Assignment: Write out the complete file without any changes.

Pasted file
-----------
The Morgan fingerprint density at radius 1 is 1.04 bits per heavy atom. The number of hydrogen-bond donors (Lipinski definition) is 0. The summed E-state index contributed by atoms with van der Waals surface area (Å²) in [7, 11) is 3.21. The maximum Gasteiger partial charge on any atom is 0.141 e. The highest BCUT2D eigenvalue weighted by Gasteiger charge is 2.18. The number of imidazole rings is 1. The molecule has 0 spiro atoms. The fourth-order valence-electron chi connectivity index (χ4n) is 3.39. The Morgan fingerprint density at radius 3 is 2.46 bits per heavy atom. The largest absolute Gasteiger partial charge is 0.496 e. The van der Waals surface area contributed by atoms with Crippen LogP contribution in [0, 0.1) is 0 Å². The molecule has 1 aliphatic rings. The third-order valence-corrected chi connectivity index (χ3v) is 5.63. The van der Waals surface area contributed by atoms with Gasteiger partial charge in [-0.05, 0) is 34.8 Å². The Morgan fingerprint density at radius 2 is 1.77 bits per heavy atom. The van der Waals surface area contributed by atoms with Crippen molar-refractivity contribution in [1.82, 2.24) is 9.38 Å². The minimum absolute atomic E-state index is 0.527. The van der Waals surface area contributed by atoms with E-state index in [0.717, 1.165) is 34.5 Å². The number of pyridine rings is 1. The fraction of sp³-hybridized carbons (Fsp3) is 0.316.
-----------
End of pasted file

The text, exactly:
The Morgan fingerprint density at radius 1 is 1.04 bits per heavy atom. The number of hydrogen-bond donors (Lipinski definition) is 0. The summed E-state index contributed by atoms with van der Waals surface area (Å²) in [7, 11) is 3.21. The maximum Gasteiger partial charge on any atom is 0.141 e. The highest BCUT2D eigenvalue weighted by Gasteiger charge is 2.18. The number of imidazole rings is 1. The molecule has 0 spiro atoms. The fourth-order valence-electron chi connectivity index (χ4n) is 3.39. The Morgan fingerprint density at radius 3 is 2.46 bits per heavy atom. The largest absolute Gasteiger partial charge is 0.496 e. The van der Waals surface area contributed by atoms with Crippen LogP contribution in [0, 0.1) is 0 Å². The molecule has 1 aliphatic rings. The third-order valence-corrected chi connectivity index (χ3v) is 5.63. The van der Waals surface area contributed by atoms with Gasteiger partial charge in [-0.05, 0) is 34.8 Å². The Morgan fingerprint density at radius 2 is 1.77 bits per heavy atom. The van der Waals surface area contributed by atoms with Crippen molar-refractivity contribution in [1.82, 2.24) is 9.38 Å². The minimum absolute atomic E-state index is 0.527. The van der Waals surface area contributed by atoms with E-state index in [0.717, 1.165) is 34.5 Å². The number of pyridine rings is 1. The fraction of sp³-hybridized carbons (Fsp3) is 0.316.